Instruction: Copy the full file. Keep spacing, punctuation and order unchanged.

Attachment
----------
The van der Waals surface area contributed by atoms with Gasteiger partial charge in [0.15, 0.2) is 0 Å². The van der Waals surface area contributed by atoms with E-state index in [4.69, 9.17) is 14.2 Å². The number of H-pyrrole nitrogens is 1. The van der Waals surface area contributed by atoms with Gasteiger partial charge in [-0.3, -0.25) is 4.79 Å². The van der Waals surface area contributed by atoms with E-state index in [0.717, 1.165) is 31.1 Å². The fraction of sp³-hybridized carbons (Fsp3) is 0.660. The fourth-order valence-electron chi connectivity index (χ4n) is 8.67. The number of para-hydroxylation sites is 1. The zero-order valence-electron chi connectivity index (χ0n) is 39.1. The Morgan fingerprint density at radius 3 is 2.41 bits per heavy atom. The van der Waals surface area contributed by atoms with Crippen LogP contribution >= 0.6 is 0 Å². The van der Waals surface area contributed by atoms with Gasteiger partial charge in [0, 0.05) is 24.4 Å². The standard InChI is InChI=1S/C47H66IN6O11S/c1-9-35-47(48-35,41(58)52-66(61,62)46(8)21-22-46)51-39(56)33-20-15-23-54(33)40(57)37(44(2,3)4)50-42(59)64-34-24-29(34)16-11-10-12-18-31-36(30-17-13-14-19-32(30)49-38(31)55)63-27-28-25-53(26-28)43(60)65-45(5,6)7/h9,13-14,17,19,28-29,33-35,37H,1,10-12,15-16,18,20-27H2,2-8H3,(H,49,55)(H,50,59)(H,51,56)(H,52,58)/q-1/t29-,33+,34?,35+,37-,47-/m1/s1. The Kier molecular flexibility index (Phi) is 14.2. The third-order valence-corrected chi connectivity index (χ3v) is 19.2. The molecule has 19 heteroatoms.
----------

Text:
The van der Waals surface area contributed by atoms with Gasteiger partial charge in [0.15, 0.2) is 0 Å². The van der Waals surface area contributed by atoms with E-state index in [4.69, 9.17) is 14.2 Å². The number of H-pyrrole nitrogens is 1. The van der Waals surface area contributed by atoms with Gasteiger partial charge in [-0.3, -0.25) is 4.79 Å². The van der Waals surface area contributed by atoms with E-state index in [0.717, 1.165) is 31.1 Å². The fraction of sp³-hybridized carbons (Fsp3) is 0.660. The fourth-order valence-electron chi connectivity index (χ4n) is 8.67. The number of para-hydroxylation sites is 1. The zero-order valence-electron chi connectivity index (χ0n) is 39.1. The Morgan fingerprint density at radius 3 is 2.41 bits per heavy atom. The van der Waals surface area contributed by atoms with Crippen LogP contribution >= 0.6 is 0 Å². The van der Waals surface area contributed by atoms with Gasteiger partial charge in [0, 0.05) is 24.4 Å². The standard InChI is InChI=1S/C47H66IN6O11S/c1-9-35-47(48-35,41(58)52-66(61,62)46(8)21-22-46)51-39(56)33-20-15-23-54(33)40(57)37(44(2,3)4)50-42(59)64-34-24-29(34)16-11-10-12-18-31-36(30-17-13-14-19-32(30)49-38(31)55)63-27-28-25-53(26-28)43(60)65-45(5,6)7/h9,13-14,17,19,28-29,33-35,37H,1,10-12,15-16,18,20-27H2,2-8H3,(H,49,55)(H,50,59)(H,51,56)(H,52,58)/q-1/t29-,33+,34?,35+,37-,47-/m1/s1. The Kier molecular flexibility index (Phi) is 14.2. The third-order valence-corrected chi connectivity index (χ3v) is 19.2. The molecule has 19 heteroatoms.